If you’re a couple or a larger group it’s natural to want to travel together in the same cabin on the same flight. However if this is not essential to you (getting there is your primary goal), you should always search availability for one passenger on your preferred date / route to start with.

There are four flights per day from Singapore to London for example, if as a couple you wish to travel there in Business Class you might see availability like this if you search for two passengers:

SINLHR 2pax

But the results may look like this if you make the same search for one passenger:

SINLHR 1pax.jpg

Frustratingly, there are two saver award seats available in Business Class on this day, but only one each on different flights.

If you’re willing to travel separately, you can go ahead and confirm a saver award seat on SQ308 and another one on SQ318.

All is not lost though, both flights will then change to ‘Waitlist’ when searched for one passenger. Provided you have sufficient miles remaining in your account(s), you can both then waitlist a saver award in the Business cabin on the ‘other’ flight.

If you don’t have sufficient miles remaining to waitlist online you can do this over the phone with Singapore Airlines, having explained the situation. If the either of the waitlist bookings is successful prior to departure, you can now travel together on the same flight.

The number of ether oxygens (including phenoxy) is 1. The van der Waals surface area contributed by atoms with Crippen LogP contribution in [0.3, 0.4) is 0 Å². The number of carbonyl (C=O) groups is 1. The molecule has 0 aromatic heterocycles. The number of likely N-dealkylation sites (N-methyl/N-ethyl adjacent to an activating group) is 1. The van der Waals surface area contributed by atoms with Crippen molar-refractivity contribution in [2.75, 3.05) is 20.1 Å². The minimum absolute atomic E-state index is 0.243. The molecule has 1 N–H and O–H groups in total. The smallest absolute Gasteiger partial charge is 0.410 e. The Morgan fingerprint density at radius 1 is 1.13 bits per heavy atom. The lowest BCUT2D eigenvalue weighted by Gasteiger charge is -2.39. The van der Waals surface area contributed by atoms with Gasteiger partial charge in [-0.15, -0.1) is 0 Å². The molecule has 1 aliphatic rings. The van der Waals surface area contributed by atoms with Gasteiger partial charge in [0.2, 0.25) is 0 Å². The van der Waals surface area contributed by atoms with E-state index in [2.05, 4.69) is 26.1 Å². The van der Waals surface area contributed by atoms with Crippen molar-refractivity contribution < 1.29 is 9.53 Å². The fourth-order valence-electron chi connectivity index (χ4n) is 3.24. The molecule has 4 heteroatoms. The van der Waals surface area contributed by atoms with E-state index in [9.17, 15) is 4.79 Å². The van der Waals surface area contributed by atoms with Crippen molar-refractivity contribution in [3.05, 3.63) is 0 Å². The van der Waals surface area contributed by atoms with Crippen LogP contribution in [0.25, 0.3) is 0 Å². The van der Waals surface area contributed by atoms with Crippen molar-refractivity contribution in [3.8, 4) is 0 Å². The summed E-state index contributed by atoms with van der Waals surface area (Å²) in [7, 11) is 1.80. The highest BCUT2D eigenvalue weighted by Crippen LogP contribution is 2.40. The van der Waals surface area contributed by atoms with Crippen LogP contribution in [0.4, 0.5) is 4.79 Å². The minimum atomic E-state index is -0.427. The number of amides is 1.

Another option of course, if travelling together is essential and you have no date or route flexibility, is for one of you to secure a saver redemption then the other person to confirm an advantage redemption on the same flight (average miles cost per person is now (85,000 + 120,000) / 2 = 102,500). That’s quite steep but guarantees you will fly together on the date and flight of your choice.

Unfortunately in that example the advantage passenger will now not be eligible to waitlist a saver award on the same flight.

Split larger groups into individual waitlist bookings

If you’re travelling as a couple, a family or a group you should consider splitting into individual waitlist bookings if possible. As seats (hopefully) become available individually, members of your group can then confirm onto the flight.

Remember as a couple if you waitlist for two seats in the same booking then one seat comes up in a round of increased availability, they’ll skip you and move on to the next individual on the waitlist. This could happen several times over a period of weeks, meaning solo travellers are jumping ahead of you while as a couple you are still waiting (but might otherwise have both already cleared the waitlist individually).